All Systems Red
Re-re-read, August 2022: as my brother and I watched the Wadi Rum dessert open up in front of us, I reminded him that there was no cell reception or WiFi at the camp we were staying at and that he should have (as I told him, far in advance) downloaded whatever media he wanted to consume for the next few days. Unfortunately, he read through everything in his Kindle far too quickly and so asked me if I had anything else to offer so I had to give him my fully loaded Kindle (he read Tomorrow, and Tomorrow, and Tomorrow). To finish this small story, he ended up exclaiming in frustration after day 2 that he had been reading for nine hours in a row and just could not do it anymore, at which point I remembered that I had downloaded all of “Sandman” on Netflix so he gleefully took my iPad instead.
So, in any case, I re-re-read the four novellas that form the start of The Murderbot Diaries. These books are so eminently readable and should form the basis of a syllabus in World Building. With a few deft lines, Wells manages to create an outline of the characters which (knowing what I know now) will entirely suffice for all the additional information we’re going to learn over time. There’s a consistency that doesn’t negate character development, and it’s okay for Murderbot to move too fast too soon and then have to reset.
I realize too, on this go around, that I didn’t have a great grasp on the actual plot dynamics of the latter books. I remembered the plot of this book pretty well, but if you were to ask me what Murderbot’s big secret was? No clue! But it’s nice in a way, because it made me super excited to keep reading 🙂
Re-re-read review, August 2022: ART is delightful and deserving, honestly, of its own series. Except that I’m sure in doing so it would solve all of its problems in a second and have nothing of interest to share with us, the puny humans that don’t interest it. Other than its research crew.
Or–I would very much read a short novella that describes a member of the research team trying to figure out what on earth happened to ART while it was idling away between various space stations/planets.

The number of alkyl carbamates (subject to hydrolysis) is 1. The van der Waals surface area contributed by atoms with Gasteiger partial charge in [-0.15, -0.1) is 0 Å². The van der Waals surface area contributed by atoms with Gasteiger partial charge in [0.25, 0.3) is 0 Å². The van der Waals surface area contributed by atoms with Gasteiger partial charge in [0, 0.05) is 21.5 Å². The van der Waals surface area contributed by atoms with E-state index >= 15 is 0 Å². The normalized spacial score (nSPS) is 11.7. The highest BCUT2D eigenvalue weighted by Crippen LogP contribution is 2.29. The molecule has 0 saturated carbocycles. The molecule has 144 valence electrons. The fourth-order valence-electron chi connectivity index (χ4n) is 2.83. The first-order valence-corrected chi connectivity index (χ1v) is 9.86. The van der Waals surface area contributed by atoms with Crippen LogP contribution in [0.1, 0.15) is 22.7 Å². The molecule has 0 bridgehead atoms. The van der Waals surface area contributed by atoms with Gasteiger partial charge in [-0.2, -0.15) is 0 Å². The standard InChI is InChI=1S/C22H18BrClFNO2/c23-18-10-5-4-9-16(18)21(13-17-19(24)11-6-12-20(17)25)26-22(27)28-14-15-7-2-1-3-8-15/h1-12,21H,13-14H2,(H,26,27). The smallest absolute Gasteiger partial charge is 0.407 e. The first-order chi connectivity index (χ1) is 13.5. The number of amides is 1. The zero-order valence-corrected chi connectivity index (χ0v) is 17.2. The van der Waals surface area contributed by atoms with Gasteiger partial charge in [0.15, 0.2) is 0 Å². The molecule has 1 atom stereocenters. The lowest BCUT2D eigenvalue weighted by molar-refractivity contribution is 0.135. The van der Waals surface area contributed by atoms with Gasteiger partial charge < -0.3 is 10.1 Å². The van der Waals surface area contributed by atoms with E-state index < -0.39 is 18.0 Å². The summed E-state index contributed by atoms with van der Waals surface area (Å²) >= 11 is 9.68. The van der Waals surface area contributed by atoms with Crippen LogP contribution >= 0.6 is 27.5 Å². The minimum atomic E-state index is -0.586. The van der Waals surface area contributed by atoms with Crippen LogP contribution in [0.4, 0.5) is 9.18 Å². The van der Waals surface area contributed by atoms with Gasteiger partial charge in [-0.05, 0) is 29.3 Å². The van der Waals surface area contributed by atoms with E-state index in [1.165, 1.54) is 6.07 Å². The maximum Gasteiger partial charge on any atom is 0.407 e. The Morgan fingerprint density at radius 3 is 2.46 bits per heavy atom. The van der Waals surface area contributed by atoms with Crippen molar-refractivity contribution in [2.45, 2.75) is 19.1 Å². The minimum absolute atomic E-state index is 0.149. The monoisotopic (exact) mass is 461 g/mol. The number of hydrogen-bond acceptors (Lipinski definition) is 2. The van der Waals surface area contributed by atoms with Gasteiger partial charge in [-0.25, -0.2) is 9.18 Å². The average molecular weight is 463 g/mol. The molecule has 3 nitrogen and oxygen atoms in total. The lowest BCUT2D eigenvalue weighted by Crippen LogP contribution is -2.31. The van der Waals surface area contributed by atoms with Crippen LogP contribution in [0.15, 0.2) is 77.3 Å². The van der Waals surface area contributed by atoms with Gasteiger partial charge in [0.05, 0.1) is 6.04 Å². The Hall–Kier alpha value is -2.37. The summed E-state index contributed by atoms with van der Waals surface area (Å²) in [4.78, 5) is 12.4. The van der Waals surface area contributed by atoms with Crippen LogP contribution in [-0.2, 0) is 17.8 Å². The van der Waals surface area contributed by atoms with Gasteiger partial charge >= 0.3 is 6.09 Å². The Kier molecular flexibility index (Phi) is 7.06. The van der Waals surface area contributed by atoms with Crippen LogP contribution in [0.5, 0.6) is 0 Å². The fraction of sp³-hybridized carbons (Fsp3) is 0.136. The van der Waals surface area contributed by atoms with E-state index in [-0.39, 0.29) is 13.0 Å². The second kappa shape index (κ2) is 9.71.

Originally I found the novella format to be a bit limited–why can’t there be MORE MURDERBOT, ALWAYS–but on further reflection I think I appreciate the length of each book. There’s a small adventure, with a beginning middle and end, and then we move on to the next one. I think it serves the medium well, and let Wells tell the story without having to burden it unnecessarily.
Re-read, August 2022: when read in a row, these books start to feel like one giant arc with individual acts. Murderbot is definitely getting back together with Preservation, but it needs to sort out what it wants. Even if the easiest way to do so is by figuring out all the things it doesn’t want.
In a move that seems perhaps a bit too convenient, Murderbot runs into another group of error-prone beings consisting of a number of humans and one bot, Miki, who represents everything that Murderbot does not want to be: naïve, innocent, sort of ‘pet-like.’ But Miki is also strong willed and considered part of her group, with a series of imperatives that allow her (her?) to prioritize her wellbeing. It’s a vaguely utopian set up that leaves poor Murderbot all aflutter and unable to clearly categorize the situation (other than to know, still, that it would not want…that).
Of course, since this is a Murderbot killing and murder seem to follow it around. It wouldn’t be a proper novella without some description of leaking fluids or an ominous failure percentage, and this book does indeed deliver that in spades. As Malin noted, there’s a sense that this book is setting up the stage for Murderbot to return to Preservation–it’s now had two examples of ways in which it could integrate into society, and it’s running out of real reasons to avoid Mensah and their crew.